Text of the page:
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Jonathan Marray and Frederik Nielsen - semi-finals

Friday 6 July 2012


6‑4, 7‑6, 6‑7, 7‑6

Q. It's been a great run, but today was one helluva scalp. Biggest of them all. Do you agree?
JONATHAN MARRAY: Yeah, definitely. I mean, probably, what, the second best team in the world officially. They've won all these tournaments many times over.
To actually beat them in our first semifinal at Wimbledon, you know, is a pretty big thing.
Yeah, we're more than happy with it, how we played today.

Q. The first Brit to be in the men's doubles final I believe since 1960. How does that sit on your shoulders?
JONATHAN MARRAY: Yeah, I mean, I didn't realize the first one in the semifinals since.
JONATHAN MARRAY: Thanks, Freddy. I'm happy with it, but what can I say about it? I'm just delighted to kind of be there and to get a chance to play on Centre Court and share it with Freddy.
We've been friends for a long time. To do this together, it's been great.

Q. Freddy, I think you're the first Danish man in any Grand Slam final since your grandfather here in 1955.
FREDERIK NIELSEN: Yeah, I think you're right. It's been quite a while.

Q. The fact that it's a relation as well, does that mean more to you?
FREDERIK NIELSEN: Obviously it's a huge thing for me. I was raised in a tennis fanatic house especially with my granddad and Wimbledon was always the thing. It was Wimbledon and everything else.
I've been here many times as a kid and was able to suck in all the atmosphere. My biggest dream in tennis was just to be able to play on Centre Court. I have to admit that over the years I was thinking whether or not it was actually gonna happen because, yeah, I don't get any younger.
So to be able to get that chance in a Wimbledon final, yeah, it's too good to be true.

Q. Did you come with your granddad?
FREDERIK NIELSEN: I came with my granddad. I'm a tennis fan myself. Growing up I sucked in all the tennis I could, watched it on the tele, watched the Danish Tour event we had, and obviously when I had the chance to come to Wimbledon and experience it as a kid, it was the best thing in the world for me.
It made Wimbledon special to me, too, just like it is with so many other players.

Q. Are you particularly patriotic, Johnny?
JONATHAN MARRAY: I wouldn't say I'm particularly patriotic, but I'm a proud Brit.
FREDERIK NIELSEN: I would have to say you're one of the most British Brits I've ever known.
JONATHAN MARRAY: What does that mean?
FREDERIK NIELSEN: That's meant in a very good way. First of all, tennis wise, he's one of the last serve and volley players of our generation. He is a true joy to watch, especially on the grass.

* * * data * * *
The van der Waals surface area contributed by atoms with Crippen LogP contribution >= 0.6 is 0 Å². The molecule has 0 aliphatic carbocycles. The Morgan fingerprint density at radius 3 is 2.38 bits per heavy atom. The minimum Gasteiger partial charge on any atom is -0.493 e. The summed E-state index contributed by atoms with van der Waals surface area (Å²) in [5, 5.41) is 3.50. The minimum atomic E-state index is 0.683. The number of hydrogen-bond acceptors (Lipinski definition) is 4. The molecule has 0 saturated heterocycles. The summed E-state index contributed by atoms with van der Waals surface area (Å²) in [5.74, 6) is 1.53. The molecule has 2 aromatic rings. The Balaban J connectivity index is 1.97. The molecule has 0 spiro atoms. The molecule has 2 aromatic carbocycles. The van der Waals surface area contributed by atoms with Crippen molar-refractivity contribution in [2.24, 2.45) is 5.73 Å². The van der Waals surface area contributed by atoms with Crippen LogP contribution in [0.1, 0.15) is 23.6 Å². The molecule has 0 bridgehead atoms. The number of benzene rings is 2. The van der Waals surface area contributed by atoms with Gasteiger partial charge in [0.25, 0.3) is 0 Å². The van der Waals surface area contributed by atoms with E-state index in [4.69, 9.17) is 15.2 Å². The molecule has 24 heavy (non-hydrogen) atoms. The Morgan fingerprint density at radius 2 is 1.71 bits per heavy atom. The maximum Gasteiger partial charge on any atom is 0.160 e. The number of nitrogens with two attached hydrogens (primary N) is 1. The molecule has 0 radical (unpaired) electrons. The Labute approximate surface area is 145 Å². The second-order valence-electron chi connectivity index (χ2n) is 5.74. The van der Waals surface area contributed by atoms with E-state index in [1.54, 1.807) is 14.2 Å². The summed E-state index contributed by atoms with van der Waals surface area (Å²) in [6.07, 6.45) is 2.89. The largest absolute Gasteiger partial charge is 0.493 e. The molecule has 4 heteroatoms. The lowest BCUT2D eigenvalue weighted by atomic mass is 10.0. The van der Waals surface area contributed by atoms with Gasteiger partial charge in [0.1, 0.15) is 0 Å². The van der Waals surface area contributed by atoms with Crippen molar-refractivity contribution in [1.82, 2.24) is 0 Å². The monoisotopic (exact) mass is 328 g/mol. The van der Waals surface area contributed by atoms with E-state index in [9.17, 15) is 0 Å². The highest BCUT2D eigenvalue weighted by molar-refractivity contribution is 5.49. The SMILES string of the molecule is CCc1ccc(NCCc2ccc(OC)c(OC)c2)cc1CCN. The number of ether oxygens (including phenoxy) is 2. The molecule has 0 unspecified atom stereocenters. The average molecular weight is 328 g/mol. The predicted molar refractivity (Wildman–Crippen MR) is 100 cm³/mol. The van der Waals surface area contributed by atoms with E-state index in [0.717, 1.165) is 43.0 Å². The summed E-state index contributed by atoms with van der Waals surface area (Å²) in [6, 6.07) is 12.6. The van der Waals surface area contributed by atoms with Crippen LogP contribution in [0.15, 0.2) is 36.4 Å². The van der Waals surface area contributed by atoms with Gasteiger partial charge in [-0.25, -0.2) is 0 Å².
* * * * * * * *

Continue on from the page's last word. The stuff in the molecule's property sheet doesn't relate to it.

Second of all, obviously his accent, his demeanor, his cups of tea, everything. I mean, just ask him what he used his gift voucher for the Wimbledon shop for and you'll see what I mean.
JONATHAN MARRAY: Just like a teapot, a few cups, and some tea towels. You know, just some things for the house. I live with my sister. A nice little gift for her, that was.

Q. How much is your gift voucher?

Q. Johnny, you talked about all the hard times. How satisfying does it make it that you'll be on Centre Court in a final?
JONATHAN MARRAY: Yeah, I mean, it means everything to me. It can be a hard slog, as Freddy knows. We've played a lot of tournaments together over the years. You go to some not very nice places.
But we do it because we love it. You know, at the end of the day, we do it to play tournaments like this. When we get a chance to play these, it's what we've dreamed of. It's all worthwhile in the end, I suppose.

Q. You're a Sheffield lad. Obviously it would be nice rather for once to get Wednesday and United off the back pages of the Star and get tennis on it, which I don't think has ever happened. Are you hopeful to get some column entries there and start to broaden the appeal of tennis?
JONATHAN MARRAY: Yeah. I mean, I think it's a great sport. We all love it. Any kind of exposure is great. I think in Sheffield, yeah, they should have me on the back page tomorrow, me and Freddy.
Yeah, I think any kind of exposure is great for the game in this country because we need people playing. I think the bigger the pull, the better chance we have of having more successful players.

Q. Why do you think the partnership works so well?
JONATHAN MARRAY: What do you think, Fred? I think first and foremost, we're just good friends, as we said many times. We get on well together.
I think, as I said before, our games kind of match up pretty well. I don't know really.
FREDERIK NIELSEN: Yeah, I mean, obviously the easy answer is also that we're pretty decent tennis players, and our games match well for grass courts especially.
Like Johnny said, we match up really well in the way we think on the court. It's quite similar. I know if I hit the ball in a particular spot Johnny will cover there, and vice versa. It goes without saying then if you have these kind of patterns worked in you don't have to work on it and you can work on other stuff.
At the same time, we have kind of the same temperament. We're down to earth and pretty relaxed about the tennis. We think the same way. We talk to each other in the same kind of, yeah, temperament.
So we don't have to meet in the middle like it is with a lot of other teams where you have players at a very different state of mind and you have to kind of meet. All that kind of stuff we have without trying, and I think that's a big advantage.

Q. Have either of you played Centre Court before?
JONATHAN MARRAY: No. I played Court No. 1 last year, which was great, but I haven't played on the big one. It will be different, I'm sure.

Q. As a spectator?
JONATHAN MARRAY: Yeah, a few years ago. I've actually not been in the last few years. Yeah, I mean, I came down as a punter or whatever a few years ago to come and watch. I've been on a few times.

Q. Do you remember who you saw?
JONATHAN MARRAY: I saw Tim Henman play Goran in the semis a little bit. Saw a little bit of that, which was not the result we wanted in the end, but it was a great atmosphere.

Q. Can we confirm how many tournaments you played together?